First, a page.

January 10, 1991: Clint Black becomes a member of the Opry. This will be his 23rd year as an Opry member, which is about the number of Opry appearances that Clint has made since joining the cast. He continues to live in California and makes very few trips to Nashville.
January 25, 1992: Emmylou Harris becomes a member of the Opry. She was inducted by Roy Acuff during the televised portion of the Opry that night. This will be her 22nd year as a member. Knowing Emmylou's love for the history and tradition of country music, I thought when she joined the show that she would make frequent appearances. But as with several others, I have been proven wrong.
January 22, 1994: Hal Ketchum joined the Grand Ole Opry. After being gone from the Opry for several years due to some health issues, Hal returned to the Opry in November and he is scheduled again in January, when he will be honored for 20 years of Opry membership. Good to have Hal back at the Opry.
January 21, 1995: Brother Oswald, longtime member of Roy Acuff's group, became a member of the Grand Ole Opry at the age of 83. I would have to double check, but I am pretty sure he was the oldest person in the history of the Opry to become a members. Marty Stuart, among others, pushed hard for Oswald to become a member. He first came to the Opry with Roy in the 1930's and he helped to define the sound. He performed often with Charlie Collins. Brother Oswald passed away in October 2002. He was not an actual Opry member very long but he was with the show for over 60 years.
January 7, 1997: Gaylord Entertainment, in a move that seemed good at the time, acquired Word Records and Music, a contemporary Christian music company. A few years later, as Gaylord began selling off many of their properties, Word Music was one of the first to go.
January 3, 1998: Grandpa Jones makes his final Grand Ole Opry appearance. After hosting his segment on the 2nd show that evening, Grandpa suffered the first of what would become a series of strokes. He was taken directly from the Opry House to a Nashville hospital. His condition would continue to decline and he passed away on February 19, 1999.
January 24, 1998: Grand Ole Opry member Justin Tubb passed away. He was the son of the late Ernest Tubb. When Justin joined the Opry in 1955, he was the Opry's youngest member. Not only was Justin a fine singer, but he was also an excellent songwriter.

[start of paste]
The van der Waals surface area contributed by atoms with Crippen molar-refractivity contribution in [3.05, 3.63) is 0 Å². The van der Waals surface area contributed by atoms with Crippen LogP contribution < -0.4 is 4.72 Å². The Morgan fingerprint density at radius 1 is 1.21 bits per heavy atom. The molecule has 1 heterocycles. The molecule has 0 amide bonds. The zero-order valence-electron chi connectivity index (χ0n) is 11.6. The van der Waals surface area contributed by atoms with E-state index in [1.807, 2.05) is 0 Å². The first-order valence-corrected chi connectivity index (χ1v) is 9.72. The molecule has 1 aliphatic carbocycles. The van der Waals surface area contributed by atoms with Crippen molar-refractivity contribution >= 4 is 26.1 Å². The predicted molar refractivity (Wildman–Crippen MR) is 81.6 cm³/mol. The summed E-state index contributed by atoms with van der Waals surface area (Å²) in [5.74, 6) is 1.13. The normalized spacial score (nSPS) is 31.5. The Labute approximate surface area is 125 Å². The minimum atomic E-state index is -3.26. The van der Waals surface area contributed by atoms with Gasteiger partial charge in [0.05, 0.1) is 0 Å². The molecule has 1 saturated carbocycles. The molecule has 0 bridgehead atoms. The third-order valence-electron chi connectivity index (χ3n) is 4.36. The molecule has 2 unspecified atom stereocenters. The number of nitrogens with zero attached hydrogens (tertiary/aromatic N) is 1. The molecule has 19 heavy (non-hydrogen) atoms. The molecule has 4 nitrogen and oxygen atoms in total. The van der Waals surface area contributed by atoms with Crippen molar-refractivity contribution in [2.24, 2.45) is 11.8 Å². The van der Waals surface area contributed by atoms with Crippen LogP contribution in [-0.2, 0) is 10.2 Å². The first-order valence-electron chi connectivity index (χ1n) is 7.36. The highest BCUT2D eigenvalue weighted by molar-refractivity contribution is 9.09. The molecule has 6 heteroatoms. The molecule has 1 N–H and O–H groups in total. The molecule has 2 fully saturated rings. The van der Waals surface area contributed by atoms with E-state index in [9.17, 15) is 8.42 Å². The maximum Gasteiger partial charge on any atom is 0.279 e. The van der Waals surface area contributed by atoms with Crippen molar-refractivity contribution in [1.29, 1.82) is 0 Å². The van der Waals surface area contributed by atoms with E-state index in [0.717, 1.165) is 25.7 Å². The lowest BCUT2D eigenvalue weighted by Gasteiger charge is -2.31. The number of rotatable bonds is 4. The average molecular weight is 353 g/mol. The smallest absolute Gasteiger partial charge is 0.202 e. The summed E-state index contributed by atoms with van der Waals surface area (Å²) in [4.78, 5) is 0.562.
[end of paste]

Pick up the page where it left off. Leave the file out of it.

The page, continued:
January 15, 1999: The Grand Ole Opry returned to the Ryman Auditorium for the first time since moving to the new Grand Ole Opry House in 1974. There were 3 shows that weekend, which included the Friday Night Opry and the 2 Grand Ole Opry shows on Saturday night. All 3 shows were sold out. During the 1st show on Saturday night, Ricky Skaggs invited Trisha Yearwood to become the Opry's newest member. Of course she said yes, and the official induction took place in March. On a personal note, I was at all 3 shows that weekend and all were fantastic.
January 15, 2000: Bluegrass legend Ralph Stanley joined the Grand Ole Opry. He was asked to become a member the previous night, accepted and then they did the induction right away. This will be his 14th year as an Opry member.
January 4, 2003: Hank Williams Jr. and Hank Williams III performed together at the Opry in a show that marked the 50th anniversary of the death of Hank Williams. Also appearing in the tribute were Jimmy Dickens, along with Vince Gill and The Whites. Jimmy, of course, was a friend of Hank's and toured with him. While Hank Jr. has appeared at the Opry several times over the past few years, Hank III has not and I am pretty sure he will not be invited back any time soon.
January 1, 2007: Grand Ole Opry member Del Reeves passed away after an extended illness. He was 73 years old at the time of his death and had been an Opry member for 41 years. I was always impressed with his impressions, especially of Roy Acuff.
January 11, 2007: Stonewall Jackson filed an age discrimination lawsuit again Gaylord Entertainment and the management of the Opry. Stonewall made several claims, specifically naming Pete Fisher. As the lawsuit played out, Stonewall stayed away from the Opry even though he was invited to perform. Eventually the lawsuit was settled out of court with Stonewall claiming privately that the Opry made a settlement. Stonewall did see his appearances increase in the short term, but as he as battled through some health issues, he rarely plays the Opry.
January 19, 2008: Charlie Daniels becomes a member of the Grand Ole Opry. This will be his 6th year as an Opry member. He said at the time of his induction that becoming an Opry member had been a dream for him and he was very happy to have been invited to join.
January 26, 2011: Grand Ole Opry member Charlie Louvin passed away after an extended illness. Charlie, along with his brother Ira, had joined the Opry in 1955. After Ira and Charlie broke up, Charlie continued as an Opry member, although toward the end of his life, not a happy one as he felt that Pete Fisher did not treat him with the respect that he deserved.
There you have it for this month. And once again, Happy New Year to all!!!!